Microsoft's retooled Edge browser is now available on Windows 7 and 8

(Image credit: Microsoft)

After several months of testing on Windows 10, Microsoft has now made available its reworked Edge browser in preview form to Windows 7 and Windows 8/8.1 users as well.

Edge is Microsoft's home grown browser for Windows 10, just as Internet Explorer was for previous versions of Windows. Back in December, however, Microsoft made the surprise announcement that it was gutting Edge and rebuilding it around Google's open source Chromium platform, which is what the Chrome browser is based on.

Opera Software made the same decision in 2013 for its Opera browser, swapping out its own propriety Presto layout engine for Blink (based on Chromium). Likewise, Microsoft originally built its Edge browser around its own EdgeHTML layout and Chakra JavaScript engines, but is migrating to Blink and V8, both of which are Chromium engines.

Microsoft previously said that the major under-the-hood retooling would take place "over the next year or so" rather than overnight. That was in December. In April, Microsoft started previewing its reworked Edge browser to Windows 10, and now Windows 7 and Windows 8/8.1 users can take it for a test drive as well.

"Delivering the next version of Microsoft Edge to all supported versions of Windows is part of our goal to improve the web browsing experience for our customers on every device, and to empower developers to build great experiences with less fragmentation. Microsoft Edge will have the same always up-to-date platform and the same developer tools on all supported versions of Windows and macOS. This will reduce developer pain on the web, while ensuring all Windows customers have the latest browsing option," Microsoft stated in a blog post.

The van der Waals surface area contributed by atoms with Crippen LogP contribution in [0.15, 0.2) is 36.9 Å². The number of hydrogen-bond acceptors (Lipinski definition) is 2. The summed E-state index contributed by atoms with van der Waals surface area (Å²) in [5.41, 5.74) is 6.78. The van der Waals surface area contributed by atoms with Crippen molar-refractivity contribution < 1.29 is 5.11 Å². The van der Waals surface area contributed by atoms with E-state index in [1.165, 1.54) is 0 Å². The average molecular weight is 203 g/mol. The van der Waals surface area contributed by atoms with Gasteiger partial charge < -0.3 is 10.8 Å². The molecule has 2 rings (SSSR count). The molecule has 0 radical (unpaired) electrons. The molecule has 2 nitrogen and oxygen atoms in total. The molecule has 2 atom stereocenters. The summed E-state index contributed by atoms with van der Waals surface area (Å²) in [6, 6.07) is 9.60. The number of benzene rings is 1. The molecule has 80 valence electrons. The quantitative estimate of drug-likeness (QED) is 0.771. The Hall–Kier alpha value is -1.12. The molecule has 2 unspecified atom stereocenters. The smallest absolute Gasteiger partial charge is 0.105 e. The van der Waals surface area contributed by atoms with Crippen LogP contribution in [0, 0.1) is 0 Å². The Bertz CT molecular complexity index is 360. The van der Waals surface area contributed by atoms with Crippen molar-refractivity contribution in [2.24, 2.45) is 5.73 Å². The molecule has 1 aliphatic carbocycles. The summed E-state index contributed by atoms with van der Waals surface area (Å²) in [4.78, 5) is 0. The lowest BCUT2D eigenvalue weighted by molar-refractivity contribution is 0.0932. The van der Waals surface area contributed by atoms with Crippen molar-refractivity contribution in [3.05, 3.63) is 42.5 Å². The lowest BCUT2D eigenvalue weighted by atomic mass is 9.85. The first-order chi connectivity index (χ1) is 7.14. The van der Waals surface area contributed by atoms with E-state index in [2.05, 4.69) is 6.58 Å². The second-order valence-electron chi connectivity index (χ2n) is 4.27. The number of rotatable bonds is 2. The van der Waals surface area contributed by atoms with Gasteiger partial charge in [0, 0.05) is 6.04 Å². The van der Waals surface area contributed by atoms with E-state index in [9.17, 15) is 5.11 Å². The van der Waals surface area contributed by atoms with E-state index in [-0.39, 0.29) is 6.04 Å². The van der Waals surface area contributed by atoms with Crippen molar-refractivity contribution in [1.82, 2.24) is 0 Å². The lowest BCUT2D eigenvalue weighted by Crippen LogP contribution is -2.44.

Since this is an early "Canary" build, there are some known issues, and you can probably expect some unknown hiccups. It's also missing some features, such as dark mode support.

Edge comes with its own selection of extensions through the Microsoft Store, but there's also a toggle to allow extensions from "other stores" (i.e., Chrome Store). In my limited testing with Edge (in Windows 10), it felt fast and fairly functional for being such an early build. I imagine the same will be true on Windows 7 and Windows 8/8.1.

Microsoft's decision to ditch its own layout and JavaScript engines is not without criticism. Mozilla, the developer behind Firefox, took particular exception to Microsoft's move to Chromium. Mozilla stated in a blog post that though Microsoft's decision makes sense from a business point of view, it has the side effect of further empowering Google.

"From a social, civic and individual empowerment perspective ceding control of fundamental online infrastructure to a single company is terrible. This is why Mozilla exists. We compete with Google not because it’s a good business opportunity. We compete with Google because the health of the internet and online life depend on competition and choice. They depend on consumers being able to decide we want something better and to take action," Mozilla wrote.

From Microsoft's vantage point, embracing Chromium will lead to better compatibility on the web across multiple devices.

Follow this link to test drive Edge.

Paul Lilly

Paul has been playing PC games and raking his knuckles on computer hardware since the Commodore 64. He does not have any tattoos, but thinks it would be cool to get one that reads LOAD"*",8,1. In his off time, he rides motorcycles and wrestles alligators (only one of those is true).